The single-handed backhand (often called the 'single-hander') is a difficult stroke to execute but is one of the single most aesthetically pleasing shots in the sport of tennis.
Generally hit with more topspin than a double-handed backhand, the single-hander allows low balls to be hit with greater power and penetration than a double-hander.
It used to be the preferred backhand type in the seventies till the likes of Connors and Borg materialized on the tour and the double-hander began to gain in popularity.
Juxtaposed with the shifting of two Grand Slam events away from the game's fastest surface of grass (Australian Open and US Open) in the mid seventies, advances in racquet technology over the years (from wooden to composite frames), "homogenisation of surfaces" and the use of a heavier tennis ball significantly slowed down the game and made it easier for a player to use a double handed backhand.
The double hander, as opposed to the single-hander, is a far easier shot to master and is more effective to counter high balls on the backhand side and lefty slice serves out wide.
A player with a double-hander does use a single-hander to hit a slice or to retrieve a very wide ball on the run but a single-hander would never employ a double-hander even if the shot is more beneficial to return high balls above the shoulder.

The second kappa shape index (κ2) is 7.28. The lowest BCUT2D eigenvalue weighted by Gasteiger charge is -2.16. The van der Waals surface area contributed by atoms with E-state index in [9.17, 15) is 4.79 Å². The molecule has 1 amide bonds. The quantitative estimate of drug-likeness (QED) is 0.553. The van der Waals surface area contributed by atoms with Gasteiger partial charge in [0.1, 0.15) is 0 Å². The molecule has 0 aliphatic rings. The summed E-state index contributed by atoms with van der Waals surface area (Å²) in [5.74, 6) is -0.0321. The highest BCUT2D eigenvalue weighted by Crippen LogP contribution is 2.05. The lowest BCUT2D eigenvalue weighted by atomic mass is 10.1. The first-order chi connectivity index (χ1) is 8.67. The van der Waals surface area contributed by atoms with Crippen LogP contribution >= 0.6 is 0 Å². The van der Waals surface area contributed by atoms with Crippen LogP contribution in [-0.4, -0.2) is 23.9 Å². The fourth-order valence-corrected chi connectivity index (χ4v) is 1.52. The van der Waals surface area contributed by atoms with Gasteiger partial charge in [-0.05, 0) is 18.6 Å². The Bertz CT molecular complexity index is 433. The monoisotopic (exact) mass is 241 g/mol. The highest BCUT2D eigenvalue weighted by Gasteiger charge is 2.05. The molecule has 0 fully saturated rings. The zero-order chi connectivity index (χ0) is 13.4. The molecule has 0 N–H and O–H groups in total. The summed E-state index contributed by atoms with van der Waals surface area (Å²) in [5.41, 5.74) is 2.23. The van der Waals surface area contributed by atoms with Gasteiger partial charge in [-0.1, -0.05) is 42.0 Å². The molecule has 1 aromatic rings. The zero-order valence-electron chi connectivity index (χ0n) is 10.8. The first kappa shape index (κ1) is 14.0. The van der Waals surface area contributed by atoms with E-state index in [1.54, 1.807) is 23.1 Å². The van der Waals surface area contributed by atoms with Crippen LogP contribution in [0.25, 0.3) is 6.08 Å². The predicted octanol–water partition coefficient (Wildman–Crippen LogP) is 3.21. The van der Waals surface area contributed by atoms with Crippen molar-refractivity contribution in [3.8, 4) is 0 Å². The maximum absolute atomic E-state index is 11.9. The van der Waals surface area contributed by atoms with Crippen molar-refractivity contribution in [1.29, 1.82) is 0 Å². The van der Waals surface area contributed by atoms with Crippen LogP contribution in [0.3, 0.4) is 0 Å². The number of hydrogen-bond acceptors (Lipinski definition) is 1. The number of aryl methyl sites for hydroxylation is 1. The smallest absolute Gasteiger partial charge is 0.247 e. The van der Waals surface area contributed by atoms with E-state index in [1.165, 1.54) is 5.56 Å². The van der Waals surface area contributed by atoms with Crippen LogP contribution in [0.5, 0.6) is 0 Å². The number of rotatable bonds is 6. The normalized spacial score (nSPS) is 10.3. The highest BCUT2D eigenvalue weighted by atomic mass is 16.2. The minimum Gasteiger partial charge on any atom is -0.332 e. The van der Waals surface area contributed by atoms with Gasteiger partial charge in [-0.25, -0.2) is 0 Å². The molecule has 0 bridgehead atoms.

Despite the dramatic downturn in fortune for the single hander over the years, single handed players like Stefan Edberg, Pete Sampras and more recently Roger Federer have had tremendous success in the backdrop of the burgeoning double-hander club.
However both backhand types are pretty effective in equal measure, if employed with the right technique, as tennis doesn't reward players for aesthetics alone.
At the end of the day, a single hander or a double hander is a matter of individual player preference.
Not surprisingly, Jimmy Connors was the only top ten player with a double handed backhand in the year end 1973 world rankings.
In May 1999, that number improved to three and swelled to nine for large swathes of the late 2000s as Federer was the only player in the top ten to use a single-hander.
Ten years further down the line, the number of double-handers in the top ten is down to seven.
However the 30% prevalence rate of the single-hander in the top ten today is a statistical anomaly and not a microcosm of the shot's prevalence in the top 100.
As on the week starting 5th August 2019, only 16 of the world's top 100 ranked players employ a backhand unaided by the non-playing hand as opposed to 43 single handed players in the top 100 in May 1999.
Let us have a look at this exclusive 'club of 16' in descending order of ranking of the concerned player.